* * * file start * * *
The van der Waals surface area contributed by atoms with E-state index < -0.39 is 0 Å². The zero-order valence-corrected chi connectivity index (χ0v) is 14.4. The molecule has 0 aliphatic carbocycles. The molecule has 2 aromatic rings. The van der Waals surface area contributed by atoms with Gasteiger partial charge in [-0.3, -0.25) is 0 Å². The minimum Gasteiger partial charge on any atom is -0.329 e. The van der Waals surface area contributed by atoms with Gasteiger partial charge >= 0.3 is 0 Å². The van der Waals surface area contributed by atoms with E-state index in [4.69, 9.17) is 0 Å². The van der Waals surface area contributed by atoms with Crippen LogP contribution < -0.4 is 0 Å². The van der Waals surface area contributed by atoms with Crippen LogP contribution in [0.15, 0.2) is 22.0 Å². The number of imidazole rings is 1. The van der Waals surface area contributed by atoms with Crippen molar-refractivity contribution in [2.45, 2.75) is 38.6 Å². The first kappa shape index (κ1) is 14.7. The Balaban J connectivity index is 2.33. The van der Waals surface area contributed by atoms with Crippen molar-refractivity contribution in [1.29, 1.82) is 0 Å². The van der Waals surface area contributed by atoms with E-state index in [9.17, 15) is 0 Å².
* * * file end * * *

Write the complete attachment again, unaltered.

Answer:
The van der Waals surface area contributed by atoms with E-state index < -0.39 is 0 Å². The zero-order valence-corrected chi connectivity index (χ0v) is 14.4. The molecule has 0 aliphatic carbocycles. The molecule has 2 aromatic rings. The van der Waals surface area contributed by atoms with Gasteiger partial charge in [-0.3, -0.25) is 0 Å². The minimum Gasteiger partial charge on any atom is -0.329 e. The van der Waals surface area contributed by atoms with Gasteiger partial charge >= 0.3 is 0 Å². The van der Waals surface area contributed by atoms with E-state index in [4.69, 9.17) is 0 Å². The van der Waals surface area contributed by atoms with Crippen LogP contribution < -0.4 is 0 Å². The van der Waals surface area contributed by atoms with Crippen LogP contribution in [0.15, 0.2) is 22.0 Å². The number of imidazole rings is 1. The van der Waals surface area contributed by atoms with Crippen molar-refractivity contribution in [2.45, 2.75) is 38.6 Å². The first kappa shape index (κ1) is 14.7. The Balaban J connectivity index is 2.33. The van der Waals surface area contributed by atoms with Crippen molar-refractivity contribution in [1.29, 1.82) is 0 Å². The van der Waals surface area contributed by atoms with E-state index in [9.17, 15) is 0 Å².